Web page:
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Quote:
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The world of air rifles can be a lesson in frustration. The ones really into it go so far as to buy pellet sizers, weigh their pellets, and the list goes on and on. For a decent, accurate, mid-range rifle look at the Diana 45 if your main focus is varmints. If you expect more, save your money, do some research, and buy the best rifle your money can buy. Just remember accuracy standards for an air rifle is 33 feet (10 meters) Beyond that it's a **** shoot.
Another thing to remember. With spring piston type air rifles if you are going to scope it, you MUST use an air rifle grade scope. I have seen these guns shake the guts smooth out of Leupold and similar quality scopes in a matter of a few shots.
Just remember that in ISSF 10 meter air rifle competition the 10 ring is a 1mm dot, and you only score a 10 if you completey obliterate the dot.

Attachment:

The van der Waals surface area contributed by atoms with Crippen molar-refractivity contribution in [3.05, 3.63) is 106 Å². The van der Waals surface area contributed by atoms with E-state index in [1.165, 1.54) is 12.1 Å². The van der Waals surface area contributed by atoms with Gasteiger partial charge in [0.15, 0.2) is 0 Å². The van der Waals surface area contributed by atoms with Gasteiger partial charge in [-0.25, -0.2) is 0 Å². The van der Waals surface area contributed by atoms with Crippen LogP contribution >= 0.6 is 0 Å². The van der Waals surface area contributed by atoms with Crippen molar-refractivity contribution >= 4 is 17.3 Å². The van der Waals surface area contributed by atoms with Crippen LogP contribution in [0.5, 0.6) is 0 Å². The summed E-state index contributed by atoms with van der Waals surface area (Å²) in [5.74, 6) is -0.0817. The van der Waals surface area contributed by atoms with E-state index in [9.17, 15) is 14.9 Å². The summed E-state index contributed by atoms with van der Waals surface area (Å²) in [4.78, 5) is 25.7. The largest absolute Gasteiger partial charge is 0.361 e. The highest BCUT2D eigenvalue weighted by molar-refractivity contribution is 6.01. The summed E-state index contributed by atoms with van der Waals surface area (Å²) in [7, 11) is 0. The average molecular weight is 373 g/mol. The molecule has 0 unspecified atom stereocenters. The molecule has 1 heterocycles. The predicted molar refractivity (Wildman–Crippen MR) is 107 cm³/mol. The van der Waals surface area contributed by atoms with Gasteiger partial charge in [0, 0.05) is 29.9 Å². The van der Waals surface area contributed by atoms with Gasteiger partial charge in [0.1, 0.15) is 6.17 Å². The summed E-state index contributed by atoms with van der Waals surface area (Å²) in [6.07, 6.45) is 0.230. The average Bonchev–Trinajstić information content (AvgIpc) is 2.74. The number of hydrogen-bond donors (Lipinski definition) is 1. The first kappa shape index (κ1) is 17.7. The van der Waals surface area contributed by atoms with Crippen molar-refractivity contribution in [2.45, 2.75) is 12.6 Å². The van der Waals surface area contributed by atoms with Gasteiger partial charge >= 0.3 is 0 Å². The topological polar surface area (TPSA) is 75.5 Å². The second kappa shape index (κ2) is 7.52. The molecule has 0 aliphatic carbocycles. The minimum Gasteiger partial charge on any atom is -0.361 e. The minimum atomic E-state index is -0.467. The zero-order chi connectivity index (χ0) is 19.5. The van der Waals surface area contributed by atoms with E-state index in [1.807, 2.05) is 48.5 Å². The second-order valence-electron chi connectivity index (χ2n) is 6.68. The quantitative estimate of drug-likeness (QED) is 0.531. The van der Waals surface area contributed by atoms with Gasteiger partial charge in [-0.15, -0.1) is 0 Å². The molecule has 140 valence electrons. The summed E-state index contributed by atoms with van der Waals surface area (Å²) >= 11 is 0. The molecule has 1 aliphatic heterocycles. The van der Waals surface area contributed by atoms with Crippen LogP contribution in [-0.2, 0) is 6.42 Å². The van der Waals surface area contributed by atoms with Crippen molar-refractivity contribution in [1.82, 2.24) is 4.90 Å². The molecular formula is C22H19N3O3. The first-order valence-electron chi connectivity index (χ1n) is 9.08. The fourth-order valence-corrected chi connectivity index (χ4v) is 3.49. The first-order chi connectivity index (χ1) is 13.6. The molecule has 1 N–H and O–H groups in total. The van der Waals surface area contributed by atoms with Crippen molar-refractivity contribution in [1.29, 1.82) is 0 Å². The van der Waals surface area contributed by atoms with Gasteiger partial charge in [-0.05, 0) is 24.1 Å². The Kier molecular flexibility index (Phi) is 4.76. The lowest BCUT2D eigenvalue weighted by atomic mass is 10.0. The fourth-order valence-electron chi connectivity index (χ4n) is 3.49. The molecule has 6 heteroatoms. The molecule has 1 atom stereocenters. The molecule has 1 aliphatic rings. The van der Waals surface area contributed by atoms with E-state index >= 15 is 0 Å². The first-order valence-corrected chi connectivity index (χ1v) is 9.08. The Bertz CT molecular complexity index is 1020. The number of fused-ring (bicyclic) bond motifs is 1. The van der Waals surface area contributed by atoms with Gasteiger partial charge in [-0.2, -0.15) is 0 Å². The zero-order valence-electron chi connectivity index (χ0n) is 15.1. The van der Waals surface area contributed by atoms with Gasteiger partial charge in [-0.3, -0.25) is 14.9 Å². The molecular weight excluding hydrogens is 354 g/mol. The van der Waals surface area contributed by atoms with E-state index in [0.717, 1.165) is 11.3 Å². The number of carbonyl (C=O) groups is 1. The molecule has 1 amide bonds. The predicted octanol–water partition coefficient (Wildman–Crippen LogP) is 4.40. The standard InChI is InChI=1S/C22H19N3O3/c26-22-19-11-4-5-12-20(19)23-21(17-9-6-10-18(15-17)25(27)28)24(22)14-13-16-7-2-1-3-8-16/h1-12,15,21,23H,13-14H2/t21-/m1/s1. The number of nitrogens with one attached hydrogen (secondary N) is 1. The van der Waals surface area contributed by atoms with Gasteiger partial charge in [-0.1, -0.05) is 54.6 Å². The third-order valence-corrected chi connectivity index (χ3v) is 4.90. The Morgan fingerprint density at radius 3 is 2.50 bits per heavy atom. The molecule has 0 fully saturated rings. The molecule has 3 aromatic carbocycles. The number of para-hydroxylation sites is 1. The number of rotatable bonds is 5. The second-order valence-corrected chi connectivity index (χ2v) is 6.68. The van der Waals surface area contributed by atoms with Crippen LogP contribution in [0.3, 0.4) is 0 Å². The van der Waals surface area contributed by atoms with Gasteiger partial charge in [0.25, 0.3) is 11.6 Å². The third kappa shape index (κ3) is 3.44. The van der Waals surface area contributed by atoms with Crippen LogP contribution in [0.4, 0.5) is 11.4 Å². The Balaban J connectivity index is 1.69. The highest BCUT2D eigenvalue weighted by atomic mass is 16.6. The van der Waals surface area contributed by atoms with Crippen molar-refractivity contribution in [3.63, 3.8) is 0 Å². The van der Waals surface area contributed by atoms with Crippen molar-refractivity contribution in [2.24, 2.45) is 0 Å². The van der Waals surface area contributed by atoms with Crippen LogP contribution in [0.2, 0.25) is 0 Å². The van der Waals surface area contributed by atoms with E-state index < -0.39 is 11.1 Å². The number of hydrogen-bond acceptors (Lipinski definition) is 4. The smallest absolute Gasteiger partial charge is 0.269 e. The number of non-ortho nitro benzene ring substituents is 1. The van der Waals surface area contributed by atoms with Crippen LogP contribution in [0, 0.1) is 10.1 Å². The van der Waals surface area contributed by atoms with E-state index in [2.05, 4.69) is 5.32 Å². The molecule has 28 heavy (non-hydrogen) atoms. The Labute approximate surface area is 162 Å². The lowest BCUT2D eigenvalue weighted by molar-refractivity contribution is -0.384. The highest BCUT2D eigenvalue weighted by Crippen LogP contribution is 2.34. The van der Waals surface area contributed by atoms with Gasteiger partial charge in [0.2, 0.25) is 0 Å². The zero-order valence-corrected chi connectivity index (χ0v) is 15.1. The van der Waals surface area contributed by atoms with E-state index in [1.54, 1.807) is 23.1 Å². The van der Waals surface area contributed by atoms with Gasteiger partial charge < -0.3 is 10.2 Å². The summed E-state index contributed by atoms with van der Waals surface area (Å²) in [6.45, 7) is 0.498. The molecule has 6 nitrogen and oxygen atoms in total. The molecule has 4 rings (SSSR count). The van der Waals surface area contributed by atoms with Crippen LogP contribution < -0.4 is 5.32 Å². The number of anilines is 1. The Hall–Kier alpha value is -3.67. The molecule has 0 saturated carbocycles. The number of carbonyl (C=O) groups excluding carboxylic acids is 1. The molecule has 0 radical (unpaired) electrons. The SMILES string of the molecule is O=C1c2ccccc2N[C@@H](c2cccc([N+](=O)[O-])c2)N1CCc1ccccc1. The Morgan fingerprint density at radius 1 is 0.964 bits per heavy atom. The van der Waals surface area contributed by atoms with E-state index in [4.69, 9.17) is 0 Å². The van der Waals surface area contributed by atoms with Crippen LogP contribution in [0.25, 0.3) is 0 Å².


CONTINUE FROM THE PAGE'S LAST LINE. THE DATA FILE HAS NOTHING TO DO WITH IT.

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Old 01-14-2020, 06:59 PM
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Quote:
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With spring piston type air rifles if you are going to scope it, you MUST use an air rifle grade scope. I have seen these guns shake the guts smooth out of Leupold and similar quality scopes in a matter of a few shots.
Actually Leupold rates their scopes for spring gun used. I've used Leupolds on RWS 350's and 48's (both scope killers) with zero problems. Bushnell Elites will also hold up. Burris told me their scopes are spring gun rated, but I killed two Burris scopes on an RWS 350.

Some of the cheapo "airgun" scopes will work on low powered spring guns, but generally don't hold up on the magnums.

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Old 01-14-2020, 07:08 PM
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I have been debating what to do for a new air rifle. With the money spent on a good springer, you could get into a nice PCP air rifle. I hate everything about springers and the violence of the piston when the trigger is pulled.

I am having a hard time spending the money on such because I “Need” another revolver.

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Old 01-14-2020, 07:15 PM